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- Unreported Judgment
DISTRICT COURT OF QUEENSLAND
J Hutchinson Pty Ltd v Strata Community Insurance Agencies Pty Ltd & Ors; Proprietors for the Residences at the Peninsula Group Titles Plan No 107425 & Ors v J Hutchinson Pty Ltd  QDC 105
In Claim No 3519 of 2019:
PROPRIETORS FOR THE RESIDENCES AT THE PENINSULA GROUP TITLES PLAN NO. 107425
(first plaintiff/first respondent)
PENINSULA GOLD COAST DEVELOPMENT PTY LTD ACN 167 882 822
(second plaintiff/second respondent)
J HUTCHINSON PTY LTD ACN 009 778 330
In Claim No 1034 of 2019:
J HUTCHINSON PTY LTD ACN 009 778 330
STRATA COMMUNITY INSURANCE AGENCIES PTY LTD ACN 165 914 009
RENNURB PTY LTD CAN 120 063 345 AS TRUSTEE FOR THE RENNURB NO. 2 TRUST TRADING AS EMERSONS AUSTRALIA
COLIN JAMES BRUNNER
5 June 2020
11 February 2020
In Claim No 3519 of 2019:
In Claim No 1034 of 2019:
The parties are given leave to make further submissions as to the form of the orders.
PROCEDURE – CIVIL PROCEEDINGS IN STATE AND TERRITORY COURTS – PLEADINGS – SUMMARY JUDGMENT FOR THE DEFENDANT – r 293 – where Hutchinson as the defendant applied for summary judgement against the whole of the plaintiffs claim – where the plaintiffs claim damages for breach of contract and negligence – where it alleges that the plaintiffs have suffered loss and damage because they were legally required to expend money to rectify a residential unit block following a pipe failure – whether triable issue – where plaintiffs have stated an intention to amend the statement of claim
PROCEDURE – CIVIL PROCEEDINGS IN STATE AND TERRITORY COURTS – PLEADINGS – STRIKING OUT — if summary judgment should not be entered in respect of the plaintiffs’ claim, whether part of it should be struck out
PROCEDURE – CIVIL PROCEEDINGS IN STATE AND TERRITORY COURTS – APPLICATION TO HEAR MATTERS TOGETHER – whether making such an order is appropriate
Competition and Consumer Act 2010 (Cth) sch 2 s 236
Uniform Civil Procedure Rules 1999 (Qld), r 5, r 79, r 149, r 171, r 292, r 293, r 375, r 378
Agar v Hyde (2000) 201 CLR 552, cited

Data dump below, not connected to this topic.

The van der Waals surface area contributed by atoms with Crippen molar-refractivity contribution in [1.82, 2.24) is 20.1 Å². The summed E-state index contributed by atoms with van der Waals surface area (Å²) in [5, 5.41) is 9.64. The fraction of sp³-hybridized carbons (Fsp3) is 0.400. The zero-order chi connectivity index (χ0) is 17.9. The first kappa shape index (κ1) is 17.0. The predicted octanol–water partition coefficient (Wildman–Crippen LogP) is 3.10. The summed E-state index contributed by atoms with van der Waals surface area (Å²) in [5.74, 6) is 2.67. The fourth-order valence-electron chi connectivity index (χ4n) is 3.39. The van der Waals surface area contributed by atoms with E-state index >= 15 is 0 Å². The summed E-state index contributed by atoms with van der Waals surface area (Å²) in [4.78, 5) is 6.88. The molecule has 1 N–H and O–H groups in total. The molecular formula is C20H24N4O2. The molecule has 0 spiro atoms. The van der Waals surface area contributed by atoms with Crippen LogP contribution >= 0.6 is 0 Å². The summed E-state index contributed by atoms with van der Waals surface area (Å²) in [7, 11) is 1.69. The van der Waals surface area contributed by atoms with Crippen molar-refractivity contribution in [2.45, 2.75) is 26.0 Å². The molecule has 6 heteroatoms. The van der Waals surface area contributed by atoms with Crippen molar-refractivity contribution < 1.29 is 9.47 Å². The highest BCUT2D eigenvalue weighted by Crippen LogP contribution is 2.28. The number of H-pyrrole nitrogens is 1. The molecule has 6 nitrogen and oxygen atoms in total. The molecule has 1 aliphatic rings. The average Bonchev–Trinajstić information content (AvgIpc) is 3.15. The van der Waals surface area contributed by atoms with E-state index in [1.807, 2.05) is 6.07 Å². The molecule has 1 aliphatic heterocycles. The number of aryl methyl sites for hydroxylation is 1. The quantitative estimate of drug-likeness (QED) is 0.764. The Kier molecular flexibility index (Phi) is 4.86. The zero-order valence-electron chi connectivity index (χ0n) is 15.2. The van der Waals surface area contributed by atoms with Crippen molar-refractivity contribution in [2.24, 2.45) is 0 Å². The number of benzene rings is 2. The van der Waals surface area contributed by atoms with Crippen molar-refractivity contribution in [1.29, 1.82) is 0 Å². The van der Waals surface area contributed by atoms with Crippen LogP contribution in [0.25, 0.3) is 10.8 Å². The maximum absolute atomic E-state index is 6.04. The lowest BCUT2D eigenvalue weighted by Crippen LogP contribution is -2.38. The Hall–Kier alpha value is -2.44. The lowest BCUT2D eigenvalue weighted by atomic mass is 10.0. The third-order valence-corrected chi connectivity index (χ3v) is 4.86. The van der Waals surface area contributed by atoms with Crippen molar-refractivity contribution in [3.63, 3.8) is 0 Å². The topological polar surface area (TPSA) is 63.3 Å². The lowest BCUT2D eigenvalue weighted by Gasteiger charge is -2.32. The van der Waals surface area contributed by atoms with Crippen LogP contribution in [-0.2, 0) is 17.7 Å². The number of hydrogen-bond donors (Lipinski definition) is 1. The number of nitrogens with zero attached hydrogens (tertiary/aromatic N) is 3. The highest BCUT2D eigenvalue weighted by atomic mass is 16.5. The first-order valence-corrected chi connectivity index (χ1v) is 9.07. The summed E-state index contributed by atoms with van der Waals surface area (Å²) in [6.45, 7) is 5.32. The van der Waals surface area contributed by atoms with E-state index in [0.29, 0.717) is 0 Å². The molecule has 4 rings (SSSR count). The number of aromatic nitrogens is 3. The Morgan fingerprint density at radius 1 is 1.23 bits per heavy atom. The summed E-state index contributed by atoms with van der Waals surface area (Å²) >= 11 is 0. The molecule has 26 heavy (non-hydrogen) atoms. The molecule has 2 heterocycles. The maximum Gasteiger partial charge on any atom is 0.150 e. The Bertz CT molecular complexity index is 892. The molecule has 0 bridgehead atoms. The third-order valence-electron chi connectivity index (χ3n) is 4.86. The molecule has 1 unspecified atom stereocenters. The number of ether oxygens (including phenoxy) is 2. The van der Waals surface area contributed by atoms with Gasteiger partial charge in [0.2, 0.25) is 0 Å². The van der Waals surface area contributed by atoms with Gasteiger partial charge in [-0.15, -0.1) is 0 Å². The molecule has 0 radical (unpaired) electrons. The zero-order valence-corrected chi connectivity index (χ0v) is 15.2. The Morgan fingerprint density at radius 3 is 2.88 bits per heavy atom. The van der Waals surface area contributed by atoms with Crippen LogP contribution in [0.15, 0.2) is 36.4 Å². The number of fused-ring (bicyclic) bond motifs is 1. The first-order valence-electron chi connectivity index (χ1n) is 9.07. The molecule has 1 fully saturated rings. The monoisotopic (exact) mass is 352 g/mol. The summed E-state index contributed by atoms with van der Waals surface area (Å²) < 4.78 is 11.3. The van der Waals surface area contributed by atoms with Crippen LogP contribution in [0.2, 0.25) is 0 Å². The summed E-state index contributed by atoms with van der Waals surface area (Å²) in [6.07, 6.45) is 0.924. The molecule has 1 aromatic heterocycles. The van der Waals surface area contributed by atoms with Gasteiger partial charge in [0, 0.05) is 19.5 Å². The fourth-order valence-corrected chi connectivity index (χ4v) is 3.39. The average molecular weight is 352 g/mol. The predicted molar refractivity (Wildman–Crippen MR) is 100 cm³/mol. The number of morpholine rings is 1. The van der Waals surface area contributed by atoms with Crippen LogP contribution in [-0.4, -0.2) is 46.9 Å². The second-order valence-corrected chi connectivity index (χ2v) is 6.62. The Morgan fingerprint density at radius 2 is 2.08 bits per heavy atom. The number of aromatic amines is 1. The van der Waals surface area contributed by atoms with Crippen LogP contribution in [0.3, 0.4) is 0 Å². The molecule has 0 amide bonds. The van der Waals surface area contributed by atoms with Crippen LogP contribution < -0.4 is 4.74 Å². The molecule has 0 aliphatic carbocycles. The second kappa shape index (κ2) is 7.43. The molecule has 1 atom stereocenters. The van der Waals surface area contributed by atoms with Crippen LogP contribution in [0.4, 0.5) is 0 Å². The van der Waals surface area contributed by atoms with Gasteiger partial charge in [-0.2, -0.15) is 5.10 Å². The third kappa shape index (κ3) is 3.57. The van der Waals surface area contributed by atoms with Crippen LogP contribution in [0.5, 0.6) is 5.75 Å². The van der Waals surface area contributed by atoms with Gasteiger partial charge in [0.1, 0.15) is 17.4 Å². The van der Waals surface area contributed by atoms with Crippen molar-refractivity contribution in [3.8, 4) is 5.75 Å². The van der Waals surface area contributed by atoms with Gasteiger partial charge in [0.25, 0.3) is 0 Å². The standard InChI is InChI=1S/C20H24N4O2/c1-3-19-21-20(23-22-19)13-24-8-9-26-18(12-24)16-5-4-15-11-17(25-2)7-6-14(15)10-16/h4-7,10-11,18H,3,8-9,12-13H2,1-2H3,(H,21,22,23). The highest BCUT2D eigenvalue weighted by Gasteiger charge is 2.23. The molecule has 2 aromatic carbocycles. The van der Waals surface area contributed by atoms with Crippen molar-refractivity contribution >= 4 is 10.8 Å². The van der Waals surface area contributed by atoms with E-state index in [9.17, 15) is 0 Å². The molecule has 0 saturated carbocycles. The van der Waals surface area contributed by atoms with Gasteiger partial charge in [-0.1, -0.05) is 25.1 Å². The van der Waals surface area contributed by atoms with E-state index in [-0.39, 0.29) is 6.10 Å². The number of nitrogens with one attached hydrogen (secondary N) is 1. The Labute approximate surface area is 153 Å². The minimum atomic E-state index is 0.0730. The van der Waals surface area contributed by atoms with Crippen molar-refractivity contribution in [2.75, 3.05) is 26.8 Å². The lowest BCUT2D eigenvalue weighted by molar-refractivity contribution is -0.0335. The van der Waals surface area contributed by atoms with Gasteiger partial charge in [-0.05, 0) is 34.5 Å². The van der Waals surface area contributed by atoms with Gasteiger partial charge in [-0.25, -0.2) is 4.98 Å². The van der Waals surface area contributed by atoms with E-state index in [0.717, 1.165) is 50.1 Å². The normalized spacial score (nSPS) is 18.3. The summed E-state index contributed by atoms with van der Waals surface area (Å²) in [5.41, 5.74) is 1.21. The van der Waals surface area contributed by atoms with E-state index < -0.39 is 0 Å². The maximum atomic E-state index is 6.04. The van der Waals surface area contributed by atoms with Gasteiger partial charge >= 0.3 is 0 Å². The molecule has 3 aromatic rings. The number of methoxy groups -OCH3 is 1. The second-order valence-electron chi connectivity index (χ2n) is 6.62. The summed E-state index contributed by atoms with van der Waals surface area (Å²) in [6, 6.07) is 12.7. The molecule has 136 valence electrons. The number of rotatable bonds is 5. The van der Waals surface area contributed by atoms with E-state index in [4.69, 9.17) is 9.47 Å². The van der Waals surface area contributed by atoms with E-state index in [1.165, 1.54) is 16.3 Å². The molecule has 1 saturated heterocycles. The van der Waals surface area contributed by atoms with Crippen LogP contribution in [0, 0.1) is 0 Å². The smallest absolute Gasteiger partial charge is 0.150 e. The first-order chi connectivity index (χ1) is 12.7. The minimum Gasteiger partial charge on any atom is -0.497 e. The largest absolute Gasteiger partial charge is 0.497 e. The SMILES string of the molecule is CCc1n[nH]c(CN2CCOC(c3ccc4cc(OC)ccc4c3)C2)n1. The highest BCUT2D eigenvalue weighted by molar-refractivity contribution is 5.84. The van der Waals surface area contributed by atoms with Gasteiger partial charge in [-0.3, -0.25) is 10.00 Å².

Barr Rock Pty Ltd v Blast Ice Creams Pty Ltd  QCA 252, applied
Chen v Australian & New Zealand Banking Group Ltd & Anor  QSC 43, applied
Dey v Victorian Railway Commissioners (1949) 78 CLR 62, cited
Executor Trustee Aust Ltd v Peat Marwick Hungerfords (1994) 15 ACSR 556, cited
Fancourt v Mercantile Credits Ltd (1983) 154 CLR 87, cited
Gray v Morris  2 Qd R 118, cited
Melisavon Pty Ltd v Springfield Land Development Corporation  1 Qd R 476, cited
National Insurance Company of New Zealand Limited v Espagne (1961) 105 CLR 59, cited
Queensland Taxi Licence Holders v State of Queensland  QSC 94, cited
Queensland University of Technology v Project Constructions (Aust) Pty Ltd (in liq)  1 Qd R 259, applied
Theseus Exploration NL v Foyster (1972) 126 CLR 507, cited
In Claim No 3519 of 2019:
J Baartz for the applicant
D Pyle for the respondents
In Claim No 1034 of 2019:
D Pyle for the applicant
J Baartz for the respondent
In Claim No 3519 of 2019:
Carter Newell Lawyers for the applicant
Holman Webb Lawyers for the respondents
In Claim No 1034 of 2019:
Holman Webb Lawyers for the applicant
Carter Newell Lawyers for the respondent
- In May 2017 Peninsula Gold Coast Development Pty Ltd (‘Peninsula Development’) as principal entered into a contract with J Hutchinson Pty Ltd (‘Hutchinson’) as contractor to construct a three story building to be known as the ‘Residences’ comprising 40 units and common property at Harbourview Drive, Hope Island (‘the Contract’). Hutchinson performed building works in relation to the construction of the Residences pursuant to the Contract. Proprietors for the Residences at the Peninsula Group Titles Plan No. 107425 (‘the Body Corporate’) is the body corporate for the Residences.